I was walking along the beach last night when Jimin the Piping Plover suddenly appeared at my feet.
I became excited and lost my composure for a moment. But it was not too bad. There was no problem.
Just recognizing that we have lost our composure is, in fact, good composure.
Sometimes when we are seeking happiness, we chase excitement. Maybe you’ve done this. Maybe you’ve struggled against the odds for the thrill of completing some difficult challenge. Perhaps you’ve tried to hold on to something impossibly beautiful, transient, or delicate. Maybe you’ve tried to land a rocket on the moon! Some people will create drama, conflict, mischief, and even violence in a round-about way to find happiness. But none of these things work. Or when they do, they do not last very long, and are never quite as satisfying as we believed they would be.
We are always seeking something, but rarely do we know what we are actually doing.
Peace is all we want, and it is something we already have. It is not something we need to go out and find. Our experience of surviving in the world is exciting enough already. Trying to create even more excitement is probably what distracts us most from this important truth. When we let go of all of our fantasies and come back to reality, only then do we see the calm joy which is always surrounding and supporting us. If you have not experienced this, keep trying. You can’t fail. Even on your last breath you will say “Oh!” and you will see that it was always so.
I was excited because I have not seen Jimin for a very long time, and I love him very much. I have no idea where he has been since he last vanished. I have no idea where he came from when he suddenly appeared last night. I do not know where he is right now, and can’t say with any certainty that he even exists at this moment.
But I have seen Jimin flash into this vast world, then vanish just as suddenly, many times before.
I remember when a small egg appeared from nothing in the sands of Plover Park.
Then I remember when that egg vanished, while a tiny, baby plover named Jimin suddenly appeared nearby.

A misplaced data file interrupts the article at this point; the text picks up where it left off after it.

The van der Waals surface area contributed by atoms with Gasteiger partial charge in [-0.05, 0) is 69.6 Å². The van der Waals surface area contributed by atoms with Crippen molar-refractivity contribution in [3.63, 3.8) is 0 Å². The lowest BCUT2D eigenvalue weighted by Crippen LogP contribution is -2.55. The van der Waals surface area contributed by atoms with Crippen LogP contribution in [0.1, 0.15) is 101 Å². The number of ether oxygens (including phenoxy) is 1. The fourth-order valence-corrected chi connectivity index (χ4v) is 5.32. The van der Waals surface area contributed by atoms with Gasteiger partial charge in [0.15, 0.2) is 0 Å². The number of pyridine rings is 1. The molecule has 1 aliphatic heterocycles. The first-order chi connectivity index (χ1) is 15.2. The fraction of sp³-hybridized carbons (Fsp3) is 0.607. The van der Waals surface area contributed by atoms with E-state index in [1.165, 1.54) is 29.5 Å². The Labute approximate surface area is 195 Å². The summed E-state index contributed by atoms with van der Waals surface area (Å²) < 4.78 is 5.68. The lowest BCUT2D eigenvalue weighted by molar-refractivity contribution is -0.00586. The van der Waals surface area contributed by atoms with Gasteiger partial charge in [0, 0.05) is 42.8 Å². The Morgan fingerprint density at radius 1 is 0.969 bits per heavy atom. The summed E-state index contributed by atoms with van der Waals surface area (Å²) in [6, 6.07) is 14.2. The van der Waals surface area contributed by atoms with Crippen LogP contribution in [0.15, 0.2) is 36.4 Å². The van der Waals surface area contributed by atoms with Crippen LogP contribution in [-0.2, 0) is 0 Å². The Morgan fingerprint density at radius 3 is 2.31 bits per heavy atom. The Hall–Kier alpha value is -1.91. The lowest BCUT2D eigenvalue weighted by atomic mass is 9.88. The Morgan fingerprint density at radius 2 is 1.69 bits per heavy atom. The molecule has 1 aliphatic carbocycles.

I remember a week later when Jimin’s family vanished from their home at The Predator Pond, and I remember when they suddenly appeared on the other side of the Park a few days later.
I remember that no one could find Jimin for ten days, so marked him as dead.
And of course I remember the eleventh day when Jimin flashed back into the vast world. I still have no idea where he was all that time, just as I have no idea where he is right now.
I remember losing my composure many times when Jimin returned a year later and started building his own nest.
I remember, just when he seemed most ready to start his his nest, he vanished and reappeared over a mile away.
I remember when his first eggs suddenly appeared in a small impression in the sand as the sun set on Mother’s Day last.
Then I remember when those eggs vanished during the big storm.
And I remember when they somehow reappeared from nothing, while my trembling fingers gently dug for them in the sand.
I remember every time I marched over the dune to check on Jimin and his family last summer. Sometimes he had vanished. Sometimes he would be there, flashing once again onto the vast phenomenal world.
As I looked down at Jimin last night, I remembered all of these things. I tried not get too excited. If the only thing good about this experience is the thrill of Jimin’s flashing back into the vast world, I know that it would later be balanced by an equal and opposite experience of sadness and loss when he inevitably vanishes again.
Regaining my composure, I suddenly became aware of the world surrounding Jimin and I; the sea, the deep blue sky, the feel of the warm sun on our backs. So much more than just Jimin was flashing into the vast phenomenal world at that moment. Everything was amplifying the quality of it. The real excitement was the realization that this strong, warm feeling was the true feeling of every moment. We just get so lost in our striving that we can’t feel it sometimes.
I noticed Jimin putting one leg behind him, and staring impatiently at me. He was wondering if I was going to leave, or if he’d have to.
So I bowed, and turned and walked away, right out of our vast phenomenal world. And I felt a little excited. Because I realized that I was flashing in and out of this vast world too.